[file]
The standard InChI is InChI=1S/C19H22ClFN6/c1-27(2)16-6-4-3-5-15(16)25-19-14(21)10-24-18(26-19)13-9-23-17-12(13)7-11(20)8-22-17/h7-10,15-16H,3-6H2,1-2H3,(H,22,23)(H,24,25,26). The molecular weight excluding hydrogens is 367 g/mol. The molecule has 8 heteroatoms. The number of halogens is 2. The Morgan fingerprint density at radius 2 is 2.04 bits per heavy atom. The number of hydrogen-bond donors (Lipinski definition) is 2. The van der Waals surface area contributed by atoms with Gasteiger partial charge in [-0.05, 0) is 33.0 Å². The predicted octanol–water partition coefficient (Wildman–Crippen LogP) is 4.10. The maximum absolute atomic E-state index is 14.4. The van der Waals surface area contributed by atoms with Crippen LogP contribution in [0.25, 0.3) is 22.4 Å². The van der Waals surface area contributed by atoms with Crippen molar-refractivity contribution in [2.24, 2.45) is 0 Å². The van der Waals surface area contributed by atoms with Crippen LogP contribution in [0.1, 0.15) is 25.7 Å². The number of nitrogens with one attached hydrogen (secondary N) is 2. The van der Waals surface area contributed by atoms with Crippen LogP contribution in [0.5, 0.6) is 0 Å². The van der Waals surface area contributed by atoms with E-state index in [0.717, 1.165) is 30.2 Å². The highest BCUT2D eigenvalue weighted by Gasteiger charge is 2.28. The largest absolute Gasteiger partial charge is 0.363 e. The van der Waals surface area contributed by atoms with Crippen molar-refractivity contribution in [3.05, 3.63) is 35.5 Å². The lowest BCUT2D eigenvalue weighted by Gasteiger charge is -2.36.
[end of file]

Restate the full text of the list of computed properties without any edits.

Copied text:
The standard InChI is InChI=1S/C19H22ClFN6/c1-27(2)16-6-4-3-5-15(16)25-19-14(21)10-24-18(26-19)13-9-23-17-12(13)7-11(20)8-22-17/h7-10,15-16H,3-6H2,1-2H3,(H,22,23)(H,24,25,26). The molecular weight excluding hydrogens is 367 g/mol. The molecule has 8 heteroatoms. The number of halogens is 2. The Morgan fingerprint density at radius 2 is 2.04 bits per heavy atom. The number of hydrogen-bond donors (Lipinski definition) is 2. The van der Waals surface area contributed by atoms with Gasteiger partial charge in [-0.05, 0) is 33.0 Å². The predicted octanol–water partition coefficient (Wildman–Crippen LogP) is 4.10. The maximum absolute atomic E-state index is 14.4. The van der Waals surface area contributed by atoms with Crippen LogP contribution in [0.25, 0.3) is 22.4 Å². The van der Waals surface area contributed by atoms with Crippen molar-refractivity contribution in [2.24, 2.45) is 0 Å². The van der Waals surface area contributed by atoms with Crippen LogP contribution in [0.1, 0.15) is 25.7 Å². The number of nitrogens with one attached hydrogen (secondary N) is 2. The van der Waals surface area contributed by atoms with Crippen LogP contribution in [0.5, 0.6) is 0 Å². The van der Waals surface area contributed by atoms with E-state index in [0.717, 1.165) is 30.2 Å². The highest BCUT2D eigenvalue weighted by Gasteiger charge is 2.28. The largest absolute Gasteiger partial charge is 0.363 e. The van der Waals surface area contributed by atoms with Crippen molar-refractivity contribution in [3.05, 3.63) is 35.5 Å². The lowest BCUT2D eigenvalue weighted by Gasteiger charge is -2.36.